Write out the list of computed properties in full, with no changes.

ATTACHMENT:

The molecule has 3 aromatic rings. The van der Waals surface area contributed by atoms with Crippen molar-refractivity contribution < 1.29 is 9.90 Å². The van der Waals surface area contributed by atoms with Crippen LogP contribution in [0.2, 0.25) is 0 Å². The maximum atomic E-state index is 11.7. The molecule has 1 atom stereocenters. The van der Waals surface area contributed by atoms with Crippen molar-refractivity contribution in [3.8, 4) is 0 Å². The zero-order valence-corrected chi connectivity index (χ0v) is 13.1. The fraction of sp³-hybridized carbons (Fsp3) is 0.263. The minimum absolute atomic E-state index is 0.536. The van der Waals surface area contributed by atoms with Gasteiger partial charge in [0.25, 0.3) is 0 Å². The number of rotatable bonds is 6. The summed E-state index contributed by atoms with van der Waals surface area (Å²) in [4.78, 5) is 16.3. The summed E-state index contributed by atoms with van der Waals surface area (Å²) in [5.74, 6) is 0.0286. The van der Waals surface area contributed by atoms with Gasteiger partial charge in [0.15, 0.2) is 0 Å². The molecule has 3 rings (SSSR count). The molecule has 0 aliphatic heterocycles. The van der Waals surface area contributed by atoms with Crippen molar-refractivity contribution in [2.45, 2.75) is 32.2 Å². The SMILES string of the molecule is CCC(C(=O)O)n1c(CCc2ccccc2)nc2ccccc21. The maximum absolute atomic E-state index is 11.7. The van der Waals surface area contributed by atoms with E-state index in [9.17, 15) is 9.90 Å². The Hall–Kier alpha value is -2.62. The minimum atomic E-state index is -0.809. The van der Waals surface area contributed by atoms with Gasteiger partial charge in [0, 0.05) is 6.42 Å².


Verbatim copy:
The molecule has 3 aromatic rings. The van der Waals surface area contributed by atoms with Crippen molar-refractivity contribution < 1.29 is 9.90 Å². The van der Waals surface area contributed by atoms with Crippen LogP contribution in [0.2, 0.25) is 0 Å². The maximum atomic E-state index is 11.7. The molecule has 1 atom stereocenters. The van der Waals surface area contributed by atoms with Crippen molar-refractivity contribution in [3.8, 4) is 0 Å². The zero-order valence-corrected chi connectivity index (χ0v) is 13.1. The fraction of sp³-hybridized carbons (Fsp3) is 0.263. The minimum absolute atomic E-state index is 0.536. The van der Waals surface area contributed by atoms with Gasteiger partial charge in [0.25, 0.3) is 0 Å². The number of rotatable bonds is 6. The summed E-state index contributed by atoms with van der Waals surface area (Å²) in [4.78, 5) is 16.3. The summed E-state index contributed by atoms with van der Waals surface area (Å²) in [5.74, 6) is 0.0286. The van der Waals surface area contributed by atoms with Gasteiger partial charge in [0.15, 0.2) is 0 Å². The molecule has 3 rings (SSSR count). The molecule has 0 aliphatic heterocycles. The van der Waals surface area contributed by atoms with Crippen molar-refractivity contribution in [2.45, 2.75) is 32.2 Å². The SMILES string of the molecule is CCC(C(=O)O)n1c(CCc2ccccc2)nc2ccccc21. The maximum absolute atomic E-state index is 11.7. The van der Waals surface area contributed by atoms with E-state index in [9.17, 15) is 9.90 Å². The Hall–Kier alpha value is -2.62. The minimum atomic E-state index is -0.809. The van der Waals surface area contributed by atoms with Gasteiger partial charge in [0, 0.05) is 6.42 Å².